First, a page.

Waterproof Covering: Many mattresses add a waterproof coating to the material to ensure it doesn’t absorb moisture and repels liquids that could potentially stain the mattress. While this idea is good in nature, the execution of the idea leaves us with toxins and potentially harmful solutions. Water proof solutions often contain PFAS, a “forever chemical” that our bodies have a hard time detoxifying naturally. Because this toxin builds up in our system it has been linked to immune system dysfunction, hormone disruption, liver damage, potential heart damage and an increased risk of cancer. (STUDY)
PVC (Polyvinyl Chloride): Many camping mats and air mattresses are made with a polyvinyl chloride, which is what makes the plastic material so flexible and soft. Polyvinyl chloride is a major source of phthalate exposure, which has many potentially harmful effects on our bodies. PVC toxins disrupt the natural function of the endocrine system. This negative effect on hormones lead to other problems such as an increased risk of cancer, thyroid dysfunction, and fertility issues (STUDY). PVC toxins have also been shown to negatively affect children and their development both socially and cognitively (STUDY).
HOW TO FIND A NON TOXIC PORTABLE MATTRESS
As with anything, I think it’s not only important to give you my picks for healthier portable mattresses, but I also want to help you so you know HOW to shop for them in the future.
Organic Cotton: Certified organic cotton is one of the BEST options for bedding, including some portable mattresses. Cotton that isn’t organic can contain pesticides from the farming process, and so it’s best to find something that has been certified as organic. Cotton is breathable and a great option for sleeping as it has the ability to quickly dry.
Organic Wool: Wool is another great alternative as it is naturally flame resistant and naturally prevents mold and mildew from forming. Many toppers contain a blend of organic wool and cotton, which is often a more comfortable mattress.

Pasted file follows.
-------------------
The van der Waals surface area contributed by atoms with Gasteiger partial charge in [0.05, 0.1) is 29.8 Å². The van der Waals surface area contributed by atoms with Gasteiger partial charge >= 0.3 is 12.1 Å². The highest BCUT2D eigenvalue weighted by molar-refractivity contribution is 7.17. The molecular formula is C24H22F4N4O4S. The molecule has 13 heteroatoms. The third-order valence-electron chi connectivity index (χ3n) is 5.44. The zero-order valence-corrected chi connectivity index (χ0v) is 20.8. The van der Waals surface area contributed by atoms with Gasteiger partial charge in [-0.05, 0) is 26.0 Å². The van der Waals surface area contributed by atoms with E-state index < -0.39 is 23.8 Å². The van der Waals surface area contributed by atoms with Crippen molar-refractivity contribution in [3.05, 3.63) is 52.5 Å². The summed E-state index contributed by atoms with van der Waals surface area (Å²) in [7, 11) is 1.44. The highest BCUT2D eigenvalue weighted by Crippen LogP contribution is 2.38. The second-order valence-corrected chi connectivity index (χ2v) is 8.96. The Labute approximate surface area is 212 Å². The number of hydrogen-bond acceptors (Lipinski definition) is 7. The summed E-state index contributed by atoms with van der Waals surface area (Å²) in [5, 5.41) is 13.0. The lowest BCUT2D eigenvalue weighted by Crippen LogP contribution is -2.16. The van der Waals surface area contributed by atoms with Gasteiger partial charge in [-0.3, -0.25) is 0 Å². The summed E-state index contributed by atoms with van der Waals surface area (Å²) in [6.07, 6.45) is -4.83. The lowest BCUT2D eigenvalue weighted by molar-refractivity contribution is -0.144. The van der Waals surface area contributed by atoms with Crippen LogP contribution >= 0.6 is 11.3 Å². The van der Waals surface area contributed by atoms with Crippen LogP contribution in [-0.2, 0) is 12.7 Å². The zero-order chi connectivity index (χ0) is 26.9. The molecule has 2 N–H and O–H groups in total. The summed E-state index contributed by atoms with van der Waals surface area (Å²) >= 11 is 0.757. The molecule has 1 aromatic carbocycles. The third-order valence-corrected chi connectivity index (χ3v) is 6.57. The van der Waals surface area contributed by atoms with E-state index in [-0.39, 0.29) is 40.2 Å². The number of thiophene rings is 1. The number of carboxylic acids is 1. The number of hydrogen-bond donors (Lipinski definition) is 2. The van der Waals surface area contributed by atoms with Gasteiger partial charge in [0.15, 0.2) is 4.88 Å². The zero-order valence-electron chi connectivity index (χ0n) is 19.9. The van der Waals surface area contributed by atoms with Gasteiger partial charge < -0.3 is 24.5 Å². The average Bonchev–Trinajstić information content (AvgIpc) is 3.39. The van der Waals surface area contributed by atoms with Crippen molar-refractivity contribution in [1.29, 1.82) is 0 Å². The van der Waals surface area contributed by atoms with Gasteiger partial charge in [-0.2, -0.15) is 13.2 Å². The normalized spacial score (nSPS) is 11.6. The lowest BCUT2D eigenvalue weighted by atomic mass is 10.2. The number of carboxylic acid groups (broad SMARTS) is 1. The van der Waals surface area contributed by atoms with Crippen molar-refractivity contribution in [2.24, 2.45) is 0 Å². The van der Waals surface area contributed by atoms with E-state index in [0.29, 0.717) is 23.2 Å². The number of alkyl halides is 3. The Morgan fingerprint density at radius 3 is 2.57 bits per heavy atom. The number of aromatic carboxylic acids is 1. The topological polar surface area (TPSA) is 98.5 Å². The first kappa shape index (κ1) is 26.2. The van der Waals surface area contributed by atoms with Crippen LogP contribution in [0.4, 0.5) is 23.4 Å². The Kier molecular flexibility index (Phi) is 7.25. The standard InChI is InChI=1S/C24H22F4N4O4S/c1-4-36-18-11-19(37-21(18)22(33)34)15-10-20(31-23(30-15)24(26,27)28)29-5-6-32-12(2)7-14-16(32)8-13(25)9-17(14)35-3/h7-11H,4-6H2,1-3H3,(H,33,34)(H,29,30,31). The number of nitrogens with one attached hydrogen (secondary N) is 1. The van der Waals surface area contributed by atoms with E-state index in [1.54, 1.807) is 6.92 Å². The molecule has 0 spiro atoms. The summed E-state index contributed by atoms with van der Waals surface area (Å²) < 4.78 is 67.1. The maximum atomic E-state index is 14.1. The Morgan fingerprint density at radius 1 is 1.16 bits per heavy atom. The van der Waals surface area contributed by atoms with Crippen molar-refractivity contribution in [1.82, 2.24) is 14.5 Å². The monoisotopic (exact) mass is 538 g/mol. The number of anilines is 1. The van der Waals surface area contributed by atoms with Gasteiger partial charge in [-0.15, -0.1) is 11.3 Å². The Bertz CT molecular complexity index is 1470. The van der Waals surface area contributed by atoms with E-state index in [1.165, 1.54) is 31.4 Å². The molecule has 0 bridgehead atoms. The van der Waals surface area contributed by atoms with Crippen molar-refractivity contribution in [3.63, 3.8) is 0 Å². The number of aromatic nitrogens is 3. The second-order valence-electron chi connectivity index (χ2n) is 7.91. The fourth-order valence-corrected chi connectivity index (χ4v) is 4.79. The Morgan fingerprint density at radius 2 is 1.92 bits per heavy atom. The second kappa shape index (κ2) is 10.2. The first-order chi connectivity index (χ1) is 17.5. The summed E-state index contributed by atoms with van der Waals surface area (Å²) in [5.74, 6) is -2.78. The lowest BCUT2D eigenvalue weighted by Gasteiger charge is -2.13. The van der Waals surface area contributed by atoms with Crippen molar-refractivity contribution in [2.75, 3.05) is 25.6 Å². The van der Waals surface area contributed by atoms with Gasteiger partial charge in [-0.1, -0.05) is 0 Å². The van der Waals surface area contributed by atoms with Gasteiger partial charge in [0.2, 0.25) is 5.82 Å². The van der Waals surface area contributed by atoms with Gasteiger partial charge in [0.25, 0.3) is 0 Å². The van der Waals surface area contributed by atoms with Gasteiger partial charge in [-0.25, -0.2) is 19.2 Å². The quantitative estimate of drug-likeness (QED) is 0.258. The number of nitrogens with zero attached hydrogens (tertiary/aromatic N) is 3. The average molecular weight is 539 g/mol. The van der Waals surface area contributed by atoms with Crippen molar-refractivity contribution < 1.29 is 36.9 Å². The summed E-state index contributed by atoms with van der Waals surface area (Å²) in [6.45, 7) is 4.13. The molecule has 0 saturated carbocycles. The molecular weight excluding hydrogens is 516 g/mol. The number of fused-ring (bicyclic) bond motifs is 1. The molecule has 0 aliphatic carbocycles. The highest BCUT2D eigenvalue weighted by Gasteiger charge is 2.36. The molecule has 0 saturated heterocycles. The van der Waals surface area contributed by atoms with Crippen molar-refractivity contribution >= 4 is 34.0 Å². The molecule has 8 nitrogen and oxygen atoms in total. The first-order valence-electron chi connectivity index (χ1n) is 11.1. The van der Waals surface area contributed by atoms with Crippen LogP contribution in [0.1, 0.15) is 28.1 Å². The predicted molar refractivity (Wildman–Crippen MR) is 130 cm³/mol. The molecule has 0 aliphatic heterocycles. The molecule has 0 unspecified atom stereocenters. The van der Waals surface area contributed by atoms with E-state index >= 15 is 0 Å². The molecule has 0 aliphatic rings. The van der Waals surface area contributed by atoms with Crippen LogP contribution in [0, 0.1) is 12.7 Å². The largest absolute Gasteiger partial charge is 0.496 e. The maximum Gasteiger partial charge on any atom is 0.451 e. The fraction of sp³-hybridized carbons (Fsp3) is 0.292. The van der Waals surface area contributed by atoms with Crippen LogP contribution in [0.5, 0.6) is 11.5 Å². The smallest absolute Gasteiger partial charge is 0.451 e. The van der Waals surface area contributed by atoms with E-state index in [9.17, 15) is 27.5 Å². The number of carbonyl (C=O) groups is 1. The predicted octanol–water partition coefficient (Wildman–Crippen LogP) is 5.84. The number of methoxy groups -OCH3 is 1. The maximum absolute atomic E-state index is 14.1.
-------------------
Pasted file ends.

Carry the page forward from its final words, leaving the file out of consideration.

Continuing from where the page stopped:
Organic Latex Foam: Organic latex, not to be confused with a synthetic latex foam is made from natural rubber trees and a fantastic alternative to memory foam. The Global Organic Latex Standard (GOLS) is a great certification to look for when you’re looking for an organic foam portable mattress. They ensure that no petroleum products are used no are petroleum byproducts created during the manufacturing process.
GreenGuard: The GreenGuard Cold certification is one of the highest certifications a company and product can obtain. It has stringent requirements for the overall number of VOCs a product can emit. Greenguard often covers the entire mattress, not just a component of the product. This makes it easier to shop as you don’t have to worry that the interior of the mattress and the exterior covering are going to be of different quality and toxin level.
Certi-Pur: Certi-pur is another well known certification for mattresses and portable mattresses. TO obtain this certification, there must be low thresholds for formaldehyde and other VOCs. The mattress must also be free from heavy metals and CERTAIN flame retardants. I feel like the Certi-Pur certification is a good thing to look for if you just can’t find anything else.
NON TOXIC TRAVEL EXTRAS
HOW TO CARE FOR YOUR PORTABLE MATTRESS
After you’ve invested in a new portable mattress, make sure that you’re taking care of it the right way.
Mattress Cover: If you can find a mattress cover to fit your portable mattress cover, I always invest in this addition. It not only will make it a breeze to clean, but it protects your mattress from any potential spills or stains. I also think this is a great way to give your body a buffer from a low toxin option. Naturepedic has some great waterproof protector pads that are certified by GreenGuard and GOTS.
Air it Out: When you’re done using your mattress, let it air out. Moisture that can get trapped on the inside before storing can lead to potential mold and mildew problems. You definitely don’t want to sleep on a surface that has toxic mold growing. You can air your portable mattress outside or in a room with excellent ventilation from fans.
Cleaning: If your portable mattress needs to be cleaned, make sure you follow the label’s instructions. If you can wipe off the mattress surface, just be sure to use a toxin free cleaner such as Aspen Clean. You can also use the same cleaner to spot treat as necessary any stains or spots. If your mattress can be washed, just be sure to completely dry the product before storing it.
Storing: Make sure your portable mattress is stored somewhere dry and cool if possible. A damp climate will promote mold growth and can invite pests make their way into the mattress as well. While I don’t love plastic, sometimes a sealed, plastic storage bin really is the best option to store something like a portable mattress that doesn’t get used frequently.
No matter where you’re headed to, a portable mattress can be a great addition to your packing list. It’s like bringing part of your healthy house on the block with you on your travels.